LILITH A Fantasy Novel By George MacDonald - online book

Home Main Menu Order Support About Search

Share page  

Previous Contents Next

very cold, when suddenly the ground before me to my left began to heave, and a low wave of earth came slinking toward us. It rose higher as it drew near ; out of it slouched a dreadful head with fleshy tubes for hair, and opening a great oval mouth, snapped at me. The leopardess sprang, but fell baffled beyond it.
Almost under our feet, shot up the head of an enor­mous snake, with a lamping wallowing glare in its eyes. Again the leopardess rushed to the attack, but found nothing. At a third monster she darted with like fury, and like failure—then sullenly ceased to heed the phantom-horde. But I understood the peril and has­tened the crossing—the rather that the moon was carry­ing herself strangely. Even as she rose she seemed ready to drop and give up the attempt as hopeless; and since, I saw her sink back once fully her own breadth. The arc she made was very low, and now she had begun to descend rapidly.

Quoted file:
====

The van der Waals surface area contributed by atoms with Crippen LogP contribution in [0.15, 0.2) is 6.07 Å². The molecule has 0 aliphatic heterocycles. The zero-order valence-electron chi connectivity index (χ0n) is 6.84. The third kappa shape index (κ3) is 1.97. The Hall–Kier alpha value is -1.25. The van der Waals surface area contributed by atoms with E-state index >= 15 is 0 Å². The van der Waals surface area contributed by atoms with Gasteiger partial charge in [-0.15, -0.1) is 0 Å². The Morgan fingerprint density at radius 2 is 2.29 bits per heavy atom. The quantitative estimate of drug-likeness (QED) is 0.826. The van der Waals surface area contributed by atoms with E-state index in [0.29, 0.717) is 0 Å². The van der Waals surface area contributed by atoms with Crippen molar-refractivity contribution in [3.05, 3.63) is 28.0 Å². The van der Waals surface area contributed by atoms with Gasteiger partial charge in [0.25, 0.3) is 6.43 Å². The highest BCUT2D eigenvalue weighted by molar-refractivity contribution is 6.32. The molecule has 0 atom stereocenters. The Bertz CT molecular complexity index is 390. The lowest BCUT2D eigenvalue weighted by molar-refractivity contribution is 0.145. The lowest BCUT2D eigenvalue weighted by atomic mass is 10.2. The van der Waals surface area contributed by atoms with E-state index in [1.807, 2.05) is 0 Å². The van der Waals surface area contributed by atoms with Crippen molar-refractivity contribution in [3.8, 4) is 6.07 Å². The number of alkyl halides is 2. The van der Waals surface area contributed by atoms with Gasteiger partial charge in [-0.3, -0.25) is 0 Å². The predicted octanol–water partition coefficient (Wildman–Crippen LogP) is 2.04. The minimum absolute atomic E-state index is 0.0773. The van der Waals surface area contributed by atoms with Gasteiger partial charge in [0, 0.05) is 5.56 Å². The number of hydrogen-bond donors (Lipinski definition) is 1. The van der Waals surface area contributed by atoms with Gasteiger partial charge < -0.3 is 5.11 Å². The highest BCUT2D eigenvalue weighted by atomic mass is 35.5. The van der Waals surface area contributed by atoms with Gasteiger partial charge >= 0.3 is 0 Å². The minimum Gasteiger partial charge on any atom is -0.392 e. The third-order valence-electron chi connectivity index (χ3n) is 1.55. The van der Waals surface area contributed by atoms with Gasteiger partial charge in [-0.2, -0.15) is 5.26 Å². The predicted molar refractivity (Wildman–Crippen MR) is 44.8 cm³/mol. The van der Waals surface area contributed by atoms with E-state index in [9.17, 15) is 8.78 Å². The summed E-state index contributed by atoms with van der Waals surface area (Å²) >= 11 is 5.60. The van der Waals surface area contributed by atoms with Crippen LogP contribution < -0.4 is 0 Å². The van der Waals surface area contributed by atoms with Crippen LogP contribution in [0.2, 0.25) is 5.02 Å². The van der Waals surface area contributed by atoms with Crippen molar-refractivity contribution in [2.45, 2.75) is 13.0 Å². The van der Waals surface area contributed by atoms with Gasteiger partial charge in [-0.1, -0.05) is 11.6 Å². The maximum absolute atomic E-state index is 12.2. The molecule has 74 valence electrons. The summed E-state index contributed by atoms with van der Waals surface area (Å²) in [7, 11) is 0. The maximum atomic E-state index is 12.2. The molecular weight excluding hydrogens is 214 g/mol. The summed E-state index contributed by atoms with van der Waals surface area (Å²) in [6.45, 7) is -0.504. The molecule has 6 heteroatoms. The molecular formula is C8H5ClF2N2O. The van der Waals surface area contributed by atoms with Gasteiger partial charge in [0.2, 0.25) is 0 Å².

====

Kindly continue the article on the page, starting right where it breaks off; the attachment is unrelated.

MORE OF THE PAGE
We were almost over, when, between us and the border of the basin, arose a long neck, on the top of which, like the blossom of some Stygian lily, sat what seemed the head of a corpse, its mouth half open, and full of canine teeth. I went on; it retreated, then drew aside. The lady stepped on the firm land, but the leo­pardess between us, roused once more, turned, and flew at the throat of the terror. I remained where I was to see the elephants, with the princess and the children, safe on the bank. Then I turned to look after the leopardess. That moment the moon went down. For an instant I saw the leopardess and the snake-monster convolved in a cloud of dust; then darkness hid them. Trembling with fright, my horse wheeled, and in three bounds overtook the elephants.
Previous Contents Next